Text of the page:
- Associated Press - Tuesday, October 13, 2015

Milwaukee Journal Sentinel, Oct. 10

More borrowing for roads isn’t the answer

Gov. Scott Walker wants lawmakers to authorize the state to borrow $150 million this year because - surprise, surprise - there’s not enough money to pay for all the road projects and maintenance needed in Wisconsin. So borrowing is OK but it’s not OK to raise more money from taxpayers or find more sustainable revenue sources for transportation. And this is fiscally responsible how?

The Department of Transportation has said it is delaying work on dozens of road projects over the next six years, including five major projects that are important to the state’s infrastructure and economy, as Craig Thompson of the Transportation Development Association noted in an op-ed on this page on Friday. Thompson also warned that, “What is somewhat misleading about that is the two-year delay is a best-case scenario. If the next budget follows the precedence of recent state budgets, those delays will be indefinite. In other words, it will take additional funding in the next budget just to limit those delays to two years.”

The reason the state doesn’t have that money is because of funding cuts that Walker and GOP lawmakers made this summer, Transportation Secretary Mark Gottlieb told legislators in a letter last week.

Some of the 225 projects outlined by the department are segments of larger projects, the Journal Sentinel reported last week. For instance, widening I-39/90 from the Illinois state line to Madison is listed as 32 separate projects. Nonetheless, the new DOT list means dozens of projects will be delayed in the coming years.

And Walker’s solution? Borrowing. With all the good work and the studies being done around the country on finding other ways of paying for roads, Walker’s best solution is to borrow more. But that’s just a short-term stopgap that doesn’t address the real and long-term problem, that GOP lawmakers in Madison and Washington seem unable or unwilling to grasp.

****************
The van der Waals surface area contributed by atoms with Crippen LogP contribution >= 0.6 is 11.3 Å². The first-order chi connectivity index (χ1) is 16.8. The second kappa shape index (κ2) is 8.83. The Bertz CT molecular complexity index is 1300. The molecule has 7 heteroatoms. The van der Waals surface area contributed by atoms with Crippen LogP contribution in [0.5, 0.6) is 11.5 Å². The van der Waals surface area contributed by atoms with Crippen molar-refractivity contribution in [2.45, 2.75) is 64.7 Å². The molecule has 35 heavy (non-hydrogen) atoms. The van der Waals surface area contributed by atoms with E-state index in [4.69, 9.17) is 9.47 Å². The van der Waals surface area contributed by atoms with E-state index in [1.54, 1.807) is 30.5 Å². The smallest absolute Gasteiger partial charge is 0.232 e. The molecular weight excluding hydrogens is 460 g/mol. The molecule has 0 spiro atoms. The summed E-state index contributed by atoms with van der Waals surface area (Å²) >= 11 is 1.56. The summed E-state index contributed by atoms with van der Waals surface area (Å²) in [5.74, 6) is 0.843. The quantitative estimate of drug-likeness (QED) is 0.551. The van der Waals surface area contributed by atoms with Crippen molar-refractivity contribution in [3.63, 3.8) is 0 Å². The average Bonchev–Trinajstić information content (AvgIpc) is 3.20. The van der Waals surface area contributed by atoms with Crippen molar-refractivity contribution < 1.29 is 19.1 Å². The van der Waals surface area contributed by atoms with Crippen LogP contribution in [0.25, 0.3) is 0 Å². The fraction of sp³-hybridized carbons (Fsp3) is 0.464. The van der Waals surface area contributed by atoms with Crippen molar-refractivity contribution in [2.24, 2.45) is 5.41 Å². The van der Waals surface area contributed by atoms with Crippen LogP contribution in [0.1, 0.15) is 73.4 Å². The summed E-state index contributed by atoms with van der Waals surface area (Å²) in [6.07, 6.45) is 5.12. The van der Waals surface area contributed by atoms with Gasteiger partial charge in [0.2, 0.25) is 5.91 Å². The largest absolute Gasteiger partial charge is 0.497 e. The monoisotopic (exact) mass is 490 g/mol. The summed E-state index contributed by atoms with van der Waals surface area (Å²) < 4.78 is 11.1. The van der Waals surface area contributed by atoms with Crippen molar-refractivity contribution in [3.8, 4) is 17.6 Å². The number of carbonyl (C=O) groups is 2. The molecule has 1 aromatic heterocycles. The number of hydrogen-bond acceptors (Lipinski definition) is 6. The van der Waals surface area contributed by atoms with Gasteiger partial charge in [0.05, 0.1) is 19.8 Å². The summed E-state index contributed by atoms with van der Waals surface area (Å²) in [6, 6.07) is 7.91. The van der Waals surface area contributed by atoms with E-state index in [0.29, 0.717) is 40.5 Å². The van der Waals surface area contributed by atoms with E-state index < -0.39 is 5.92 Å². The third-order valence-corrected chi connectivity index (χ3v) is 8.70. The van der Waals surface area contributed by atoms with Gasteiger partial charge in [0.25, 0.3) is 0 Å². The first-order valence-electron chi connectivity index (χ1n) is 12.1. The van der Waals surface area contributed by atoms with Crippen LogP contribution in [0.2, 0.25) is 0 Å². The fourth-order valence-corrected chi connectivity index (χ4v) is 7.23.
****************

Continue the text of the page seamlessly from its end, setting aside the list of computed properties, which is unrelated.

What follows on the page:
As we, Thompson and many others have said time and again, traditional sources of funding aren’t providing the necessary revenue. As vehicles have become more fuel-efficient and as some people decide to drive less, there is less in gas tax revenue. At the same time, many of the nation’s - and the state’s - roads are reaching the end of their serviceable life.

Other options are needed. Transit needs to be looked at much more seriously, as do other revenue options, such as vehicle miles traveled and registration fees based on vehicle size and even toll roads, as state Rep. Robin Vos (who does seem to understand the problem), has suggested.

Walker proposed a significant amount of borrowing for roads in his initial budget, which the Legislature wisely rejected. Charging the future for today’s needs is not always the best route to take, as the GOP is notoriously fond of telling Democrats in Washington.

The infrastructure is crumbling and the current model simply is no longer able to pay for new projects or the maintenance to keep commerce and families moving. Legislators and the governor need to put aside their blinders and come up with some real solutions.

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The Journal Times of Racine, Oct. 11

UW schools are for Wisconsin students first

The University of Wisconsin-Madison. The words “of Wisconsin” are right there in the name, just in case anyone needed reminding that the UW System schools are funded by the taxpayers of Wisconsin primarily to serve students from the Badger State.